I write in the book about the story of how I financed the business, primarily through a home equity loan. Over the first six years of owning the store, my home value soared to amazing heights, enough so that just making mortgage payments was enough to justify anything I was doing. Then the market crashed in 2008 and by 2010, my house had plummeted well below what I had bought it for, leaving me, as they say, underwater.
Having survived the financial crisis with the business intact, I knew everything was negotiable, including blood sworn contracts. We had re-negotiated our store lease because of a downturn in the economy. Financial institutions like Capital One were canceling business credit cards left and right, entirely based on "economic conditions." That made finances even tighter. I like to bring them up as a fair weather lender, because I have no doubt they'll do it again.
Everyone was making a deal and the companies that had done the most damage with their collateralized debt obligations were getting bailed out by the government. The homeowner? Oh yeah, screw them. Helping a home owner would be "moral hazard," otherwise known as allowing them to play by the same screwed up rules as financial institutions. We couldn't have that.
So I took it upon myself, much as I did with my lease, to renegotiate my mortgage. They wouldn't talk to me until I was far behind, so I got far behind. I stopped paying my mortgage for eleven months, with otherwise stellar credit. There were eleven months of threats, but I was willing to walk, a key point in negotiating. I offered to send them the keys; jingle mail was the term that was coined. Eventually they blinked on my first mortgage, and while I was at it, I renegotiated my second, leaving me with zero equity (which has since grown by a few hundred thousand dollars).
That was eight years ago, and what I found trying to refinance for our construction loan was I was poison. There were two parts to this. First, no underwriter knew of a homeowner who essentially "short sold" their house while keeping it. They didn't know what to do with me. There was no check box on a form to handle my situation. That meant risk, which meant they wouldn't even return my brokers phone calls.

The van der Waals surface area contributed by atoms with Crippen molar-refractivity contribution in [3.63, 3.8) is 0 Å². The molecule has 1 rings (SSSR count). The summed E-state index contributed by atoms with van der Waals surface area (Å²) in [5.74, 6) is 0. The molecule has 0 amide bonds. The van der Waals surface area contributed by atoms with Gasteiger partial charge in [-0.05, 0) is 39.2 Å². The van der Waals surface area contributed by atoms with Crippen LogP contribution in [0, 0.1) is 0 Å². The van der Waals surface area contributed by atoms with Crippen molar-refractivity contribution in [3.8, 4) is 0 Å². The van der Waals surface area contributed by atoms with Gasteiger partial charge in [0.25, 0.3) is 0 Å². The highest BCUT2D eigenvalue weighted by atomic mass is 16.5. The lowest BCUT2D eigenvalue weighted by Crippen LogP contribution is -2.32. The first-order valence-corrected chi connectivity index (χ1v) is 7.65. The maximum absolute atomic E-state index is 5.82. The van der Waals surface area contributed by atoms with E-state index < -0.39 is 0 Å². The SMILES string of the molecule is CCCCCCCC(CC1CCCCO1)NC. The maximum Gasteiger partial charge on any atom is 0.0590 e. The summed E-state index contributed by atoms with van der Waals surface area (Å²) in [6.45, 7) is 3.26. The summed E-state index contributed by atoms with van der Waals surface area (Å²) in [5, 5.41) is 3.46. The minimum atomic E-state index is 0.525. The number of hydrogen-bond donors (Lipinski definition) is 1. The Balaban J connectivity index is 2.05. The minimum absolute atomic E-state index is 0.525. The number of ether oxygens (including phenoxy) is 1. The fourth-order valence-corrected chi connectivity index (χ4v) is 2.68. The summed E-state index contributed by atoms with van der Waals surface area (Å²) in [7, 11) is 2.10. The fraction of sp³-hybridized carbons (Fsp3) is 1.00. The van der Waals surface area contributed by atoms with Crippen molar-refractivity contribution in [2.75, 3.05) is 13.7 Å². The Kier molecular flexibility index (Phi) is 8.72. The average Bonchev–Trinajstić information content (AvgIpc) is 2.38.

The second problem was Citimortgage refused to formally finalize the settlement on the second mortgage. If you tried to call them, they wouldn't talk to you because you weren't their customer, yet they continuously reported payments as late. If you claimed the mortgage was paid off, they wouldn't confirm. They held me hostage out of spite. Eventually they sold off my loan, as they often do, which opened my up to the possibility of a new lender.
And that's where we are today. I just closed on a small home loan from my local credit union to pay off one of our construction lenders and put much needed cash into the business. With Citimortgage in the rear view mirror, they could no longer hold me back, and with 7 years of good credit since the re-negotiations, it was far enough in the past to not matter.
And yes, I'm both proud and a little ashamed of this whole endeavor. I have stared moral hazard in the face and in a way it has turned me into a shrewd dirtbag, much like the bankers I negotiated with. Everything is negotiable in a pinch. I'm not a serial dirtbag, burning bridges for financing on my way to the top, like some powerful people in the news, but it's in my bag of tricks. What I truly value are personal relationships, and those I can't imagine burning unless my life depended on it. My survival over the last decade has been very much about those personal relationships.
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